The trouble with Ostarine: Jimmy Wallhead’s
16th March 2018
The Russian Federal Government has approved the country’s National Anti-Doping Plan (NADP), the country’s Ministry of Sport announced today. The plan contains commitments to:
• Education of athletes and protecting whistleblowers;
• The creation of a database to inform athletes about whether the substances they are taking are prohibited, in Russian;
• Possible legislative changes to force manufacturers to indicate when an ingredient is prohibited in sport;
• Possible reclamation of ‘state and non-state’ money received by athletes and/or coaches found guilty of committing an anti-doping rule violation (ADRV);
• Suspension of state accreditation for sporting federations found guilty of multiple ADRVs.
As The Sports Integrity Initiative initially highlighted, the NADP contained little detail about how these commitments would be implemented in practice. An implementation document published today (PDF below – click if it doesn’t display) outlines who will be responsible for each specific proposal, as well as a timeline for implementation.
The implementation document also contained clarification on doping reforms introduced by Russia. Earlier this month, the World Anti-Doping Agency (WADA) announced that Russia had agreed to allow doping control officers (DCOs) access to ‘closed cities’. The implementation document reveals that special permits will allow DCOs to visit closed cities to test athletes. However, questions remain as to whether a new permit system will allow officials to alert athletes that DCOs are on their way to a closed city.
One of the more controversial measures within the NADP concerned the protection of whistleblowers, given the history of Russia’s failure to accept evidence of systemic doping from whistleblowers and to protect them. The implementation document states that these measures will be developed by the Russian Anti-Doping Agency (RUSADA) and the Russian Paralympic Committee (RPC) by 1 August this year.
The implementation document also revealed:
• The creation and maintenance of a list of officials that work in anti-doping;
• Proposals to ‘ensure the appropriate level of representation’ for Russians in the science subgroup of the Monitoring Group within the Council of Europe’s (CoE) Anti-Doping Convention;
• The ‘creation of a national anti-doping laboratory in the Federal State Budgetary Educational Institution of Higher Education’ by 1 November (this is the ‘Moscow State University’ laboratory).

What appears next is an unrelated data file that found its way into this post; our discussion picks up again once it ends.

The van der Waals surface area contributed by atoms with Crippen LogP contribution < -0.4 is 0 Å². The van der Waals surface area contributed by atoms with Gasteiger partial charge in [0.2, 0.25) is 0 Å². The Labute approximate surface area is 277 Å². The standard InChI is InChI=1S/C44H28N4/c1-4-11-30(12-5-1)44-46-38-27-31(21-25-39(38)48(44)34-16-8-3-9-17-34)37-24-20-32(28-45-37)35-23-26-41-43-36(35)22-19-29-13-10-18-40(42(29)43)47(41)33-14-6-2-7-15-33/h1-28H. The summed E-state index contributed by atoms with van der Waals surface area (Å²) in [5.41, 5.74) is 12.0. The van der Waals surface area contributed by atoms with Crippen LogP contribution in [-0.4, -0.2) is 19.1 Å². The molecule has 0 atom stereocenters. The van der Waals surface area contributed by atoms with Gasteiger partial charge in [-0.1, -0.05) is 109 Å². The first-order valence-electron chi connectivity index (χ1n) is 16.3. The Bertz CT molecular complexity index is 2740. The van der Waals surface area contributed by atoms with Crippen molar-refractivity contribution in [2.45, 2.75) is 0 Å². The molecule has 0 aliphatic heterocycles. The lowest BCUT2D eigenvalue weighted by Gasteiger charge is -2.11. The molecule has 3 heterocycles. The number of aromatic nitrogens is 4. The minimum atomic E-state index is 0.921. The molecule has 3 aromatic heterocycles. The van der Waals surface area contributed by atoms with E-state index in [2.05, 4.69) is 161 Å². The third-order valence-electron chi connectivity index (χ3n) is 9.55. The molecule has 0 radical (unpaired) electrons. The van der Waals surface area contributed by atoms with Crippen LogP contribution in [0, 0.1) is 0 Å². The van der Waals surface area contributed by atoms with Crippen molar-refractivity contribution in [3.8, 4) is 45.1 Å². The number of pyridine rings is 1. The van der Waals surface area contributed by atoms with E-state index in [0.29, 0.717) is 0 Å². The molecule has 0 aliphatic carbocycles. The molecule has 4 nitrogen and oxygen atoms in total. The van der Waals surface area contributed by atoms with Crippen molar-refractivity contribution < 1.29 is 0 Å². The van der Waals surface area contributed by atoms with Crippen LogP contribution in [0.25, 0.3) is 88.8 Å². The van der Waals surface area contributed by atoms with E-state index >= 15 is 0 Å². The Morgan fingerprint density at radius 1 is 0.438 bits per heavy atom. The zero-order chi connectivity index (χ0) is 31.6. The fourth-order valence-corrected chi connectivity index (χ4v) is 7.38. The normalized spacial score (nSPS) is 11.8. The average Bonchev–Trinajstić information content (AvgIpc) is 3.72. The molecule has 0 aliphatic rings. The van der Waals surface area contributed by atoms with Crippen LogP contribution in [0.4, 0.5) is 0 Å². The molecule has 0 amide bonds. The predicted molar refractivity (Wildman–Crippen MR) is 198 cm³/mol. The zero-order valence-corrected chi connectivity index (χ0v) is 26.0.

As The Sports Integrity Initiative initially highlighted, the NADP sought to codify Russia’s non-acceptance that institutionalised doping had ever taken place in the country. Last month, WADA said that this issue had been directly addressed with Vitaly Smirnov, head of Russia’s Independent Public Anti-Doping Commission (IPADC). The IPADC Commission includes two members of the State Duma (Russian Parliament) and a Director of Russia’s Federal Medical & Biological Agency (FMBA), which is working with Russian sport to ‘optimise’ the performance of athletes.
One of the requirements set by the International Association of Athletics Federations (IAAF) for reinstatement of the Russian Athletics Federation (RusAF) was ‘an appropriate official response’ to the Independent Person (IP) Reports compiled for WADA by Richard McLaren, which alleged institutional doping. It appears that an impasse still remains around this area.
Russia has always denied State doping, which is understood within the country to mean doping ordered by Russian President Vladimir Putin and his inner circle. McLaren’s first IP Report heavily used the term, which angered the Russians, despite the fact that the report directly implicates deputy Minister of Sport, Yuri Nagornykh and its former Minister of Sport, Vitaly Mutko, who is now Deputy Prime Minister.
In August last year, McLaren said that his mandate had been extended to examine a ‘State dictated program’ of doping in Russia. However, at a Foundation Board meeting in March, he clarified that he had “redefined his terminology” to use the term ‘institutionalised doping’ in the second WADA IP Report.
“No, nobody is talking about State participation”, said Russian Minister of Sport, Pavel Kolobkov, in an interview published by the Ministry of Sport. “Even McLaren is no longer talking about State participation. There are no requirements regarding recognition of State participation”.
However, as previously mentioned, the English version of the NADP not only denied that State-sponsored doping took place, but also that institutionalised doping took place. The implementation document doesn’t appear to mention this, however as a denial doesn’t require implementation, this is far from surprising.
As previously mentioned WADA insists that this issue has been addressed. “WADA is focussed on continuing to support RUSADA’s efforts to return to compliance”, added a spokesperson. However, the English version of the NADP has not been amended on the IPADC internet site, although the Russian version only denies that State doping took place. Whether this is enough to meet the IAAF’s requirement for an ‘appropriate official response’ remains to be seen.
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